The Citizen Handbook
The Constitution of Kenya, 2010: The People’s Power
The Constitution of Kenya, 2010: My Constitution, My Future
Implementation of the Constitution
This section will examine the major changes
that will occur in the country's political landscape through the full
implementation of the Constitution. It will also review the institutions
responsible for carrying out the implementation process and list the laws needed
to be enacted as stipulated in the Fifth Schedule of the Constitution. Finally,
this section will examine some of the major challenges to the transition
Institutions Responsible for Implementation
There are several government institutions
responsible for implementing the 2010 Constitution.
These institutions are as follows:
· Commission on Implementation of the Constitution (CIC)
· Kenya Law Reform Commission
· Attorney General Office
· Constitution Implementation Oversight Committee (CIOC) of Parliament
Chapter 18 of the Constitution provides a
framework for the transition from the previous Constitution to current one.
Specifically, Article 261 stipulates the role of Parliament to enact
legislation critical to the transition process. The Fifth Schedule outlines the
specific pieces of legislation and the deadline for their passage by Parliament.
The Attorney General, in consultation with
the CIC, is in charge of preparing the relevant legislation for consideration
by Parliament.According to Article 261(5), (6) of the Constitution, if
Parliament fails to pass the required legislation in the necessary time frame
any person may petition the High Court on the matter and the Court can force
Parliament to act.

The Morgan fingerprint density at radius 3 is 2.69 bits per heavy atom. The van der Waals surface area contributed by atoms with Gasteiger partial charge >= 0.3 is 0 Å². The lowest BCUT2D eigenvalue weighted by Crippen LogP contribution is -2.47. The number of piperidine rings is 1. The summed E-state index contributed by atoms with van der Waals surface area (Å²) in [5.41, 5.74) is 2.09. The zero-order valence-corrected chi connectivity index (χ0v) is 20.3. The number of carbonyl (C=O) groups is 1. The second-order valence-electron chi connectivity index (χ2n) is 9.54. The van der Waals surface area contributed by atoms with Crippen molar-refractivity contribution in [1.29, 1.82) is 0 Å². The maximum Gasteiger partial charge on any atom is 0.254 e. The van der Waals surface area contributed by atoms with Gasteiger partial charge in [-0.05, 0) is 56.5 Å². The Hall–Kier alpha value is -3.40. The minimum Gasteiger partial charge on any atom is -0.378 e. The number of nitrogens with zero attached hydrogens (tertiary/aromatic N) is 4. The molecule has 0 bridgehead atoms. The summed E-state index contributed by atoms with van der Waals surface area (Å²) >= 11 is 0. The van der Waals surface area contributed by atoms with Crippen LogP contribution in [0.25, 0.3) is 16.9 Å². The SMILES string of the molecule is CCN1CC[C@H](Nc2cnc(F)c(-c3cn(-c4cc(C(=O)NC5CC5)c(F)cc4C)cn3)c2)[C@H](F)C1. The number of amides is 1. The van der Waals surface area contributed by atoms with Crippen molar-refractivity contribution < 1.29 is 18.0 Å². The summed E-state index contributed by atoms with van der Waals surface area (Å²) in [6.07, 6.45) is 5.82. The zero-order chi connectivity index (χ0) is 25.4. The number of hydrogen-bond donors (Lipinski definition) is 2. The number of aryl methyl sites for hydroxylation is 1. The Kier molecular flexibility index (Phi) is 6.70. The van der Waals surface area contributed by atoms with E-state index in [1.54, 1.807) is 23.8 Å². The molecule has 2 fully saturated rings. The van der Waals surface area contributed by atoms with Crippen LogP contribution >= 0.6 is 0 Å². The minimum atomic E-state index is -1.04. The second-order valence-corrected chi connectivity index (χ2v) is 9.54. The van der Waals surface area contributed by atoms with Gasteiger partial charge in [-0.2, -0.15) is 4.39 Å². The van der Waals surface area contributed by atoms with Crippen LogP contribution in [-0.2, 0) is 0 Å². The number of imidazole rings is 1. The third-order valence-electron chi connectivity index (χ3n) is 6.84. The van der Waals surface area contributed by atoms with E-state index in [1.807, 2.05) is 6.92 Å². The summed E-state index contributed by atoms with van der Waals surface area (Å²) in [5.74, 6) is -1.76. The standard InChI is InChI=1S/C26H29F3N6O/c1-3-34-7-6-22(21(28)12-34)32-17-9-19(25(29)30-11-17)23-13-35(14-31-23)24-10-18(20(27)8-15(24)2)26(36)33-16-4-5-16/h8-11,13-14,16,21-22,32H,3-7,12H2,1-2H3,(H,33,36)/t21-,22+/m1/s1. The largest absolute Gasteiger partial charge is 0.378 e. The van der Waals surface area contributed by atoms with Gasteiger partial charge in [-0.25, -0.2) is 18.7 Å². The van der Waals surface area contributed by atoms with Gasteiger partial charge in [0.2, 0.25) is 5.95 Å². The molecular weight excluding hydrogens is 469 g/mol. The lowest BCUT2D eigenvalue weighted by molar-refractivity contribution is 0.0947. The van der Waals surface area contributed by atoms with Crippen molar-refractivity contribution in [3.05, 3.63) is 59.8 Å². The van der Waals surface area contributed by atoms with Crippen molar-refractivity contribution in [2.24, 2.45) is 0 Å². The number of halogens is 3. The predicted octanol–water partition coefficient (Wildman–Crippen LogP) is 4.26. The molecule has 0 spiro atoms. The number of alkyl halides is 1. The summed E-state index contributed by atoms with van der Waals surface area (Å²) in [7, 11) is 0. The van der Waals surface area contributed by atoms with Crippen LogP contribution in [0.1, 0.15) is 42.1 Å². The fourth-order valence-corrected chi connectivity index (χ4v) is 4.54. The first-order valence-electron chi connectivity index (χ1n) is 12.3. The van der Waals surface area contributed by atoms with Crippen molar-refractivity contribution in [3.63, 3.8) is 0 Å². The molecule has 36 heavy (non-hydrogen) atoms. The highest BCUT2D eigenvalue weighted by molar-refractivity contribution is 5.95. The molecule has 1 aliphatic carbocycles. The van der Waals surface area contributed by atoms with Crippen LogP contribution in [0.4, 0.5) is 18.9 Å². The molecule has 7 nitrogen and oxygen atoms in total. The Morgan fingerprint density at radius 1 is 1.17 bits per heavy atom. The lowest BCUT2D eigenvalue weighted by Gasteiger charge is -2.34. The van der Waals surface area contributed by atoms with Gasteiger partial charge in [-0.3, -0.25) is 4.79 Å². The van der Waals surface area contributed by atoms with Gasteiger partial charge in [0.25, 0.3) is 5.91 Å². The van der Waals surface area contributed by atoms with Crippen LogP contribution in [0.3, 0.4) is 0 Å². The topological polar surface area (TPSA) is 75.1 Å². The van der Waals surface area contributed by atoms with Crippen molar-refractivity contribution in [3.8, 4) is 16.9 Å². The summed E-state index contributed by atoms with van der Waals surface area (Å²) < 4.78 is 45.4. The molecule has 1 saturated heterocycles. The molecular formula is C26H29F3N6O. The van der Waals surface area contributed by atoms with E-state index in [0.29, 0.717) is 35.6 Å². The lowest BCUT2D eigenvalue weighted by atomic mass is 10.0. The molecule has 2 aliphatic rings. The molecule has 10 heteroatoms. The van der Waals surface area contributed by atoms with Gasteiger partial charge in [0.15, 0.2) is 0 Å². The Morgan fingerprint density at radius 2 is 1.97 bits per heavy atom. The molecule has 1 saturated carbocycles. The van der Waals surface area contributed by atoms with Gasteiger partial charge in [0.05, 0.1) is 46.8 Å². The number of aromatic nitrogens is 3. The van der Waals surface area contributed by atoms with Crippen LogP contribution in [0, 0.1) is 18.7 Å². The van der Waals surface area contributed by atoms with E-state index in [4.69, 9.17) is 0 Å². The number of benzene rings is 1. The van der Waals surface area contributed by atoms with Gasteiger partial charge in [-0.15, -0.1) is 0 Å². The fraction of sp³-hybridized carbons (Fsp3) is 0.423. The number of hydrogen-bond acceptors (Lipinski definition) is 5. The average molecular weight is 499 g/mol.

Challenges to the Transition
Our country faces several challenges on the
path to a successful constitutional transition. The following are some of the
major obstacles that we face:
· Delay in enactment of laws – The intention of having timelines for enactment of laws is to ensure timely legislation, which is an important aspect of the implementation process. It is important for citizens, therefore, to ensure Parliament sticks to the constitutional deadlines for passing transitional legislation.
· Low level of awareness – Another obstacle to implementation is lack of awareness on the implications of the Constitution. In order for the Constitution to function properly and deliver visible results, you and other citizens must have a full understanding of the Constitution. The most effective way to ensure citizens understand the Constitution is through civic education.
· Widespread corruption practices -Corruption floods all sectors of government and society. The Constitution puts emphasis on transparency and accountability (see Article 10), creates a system of checks and balances, and enhances the separation of power. Citizen participation in governance is another feature that runs through the whole Constitution. All of these mechanisms are useful in the fight against corruption.
· Capacity of county governments – Devolution is a new part of the governance system established in the Constitution. Implementing devolution requires a re-orientation from centralized, national planning and governance and moving it closer to the people and communities at the local level. From the experience of local government since independence, capacity has been a challenge in local governance particularly in the areas of revenue generation and service delivery.
· Passive citizenry –A major challenge to transition is the inaction of citizens in the affairs of governance. The Constitution requires full participation of the citizens on all aspects of governance processes. However, not all citizens can organize themselves to participate effectively. Minimal participation by citizens means less vigilance in preventing those opposed to the Constitution from undermining its full implementation.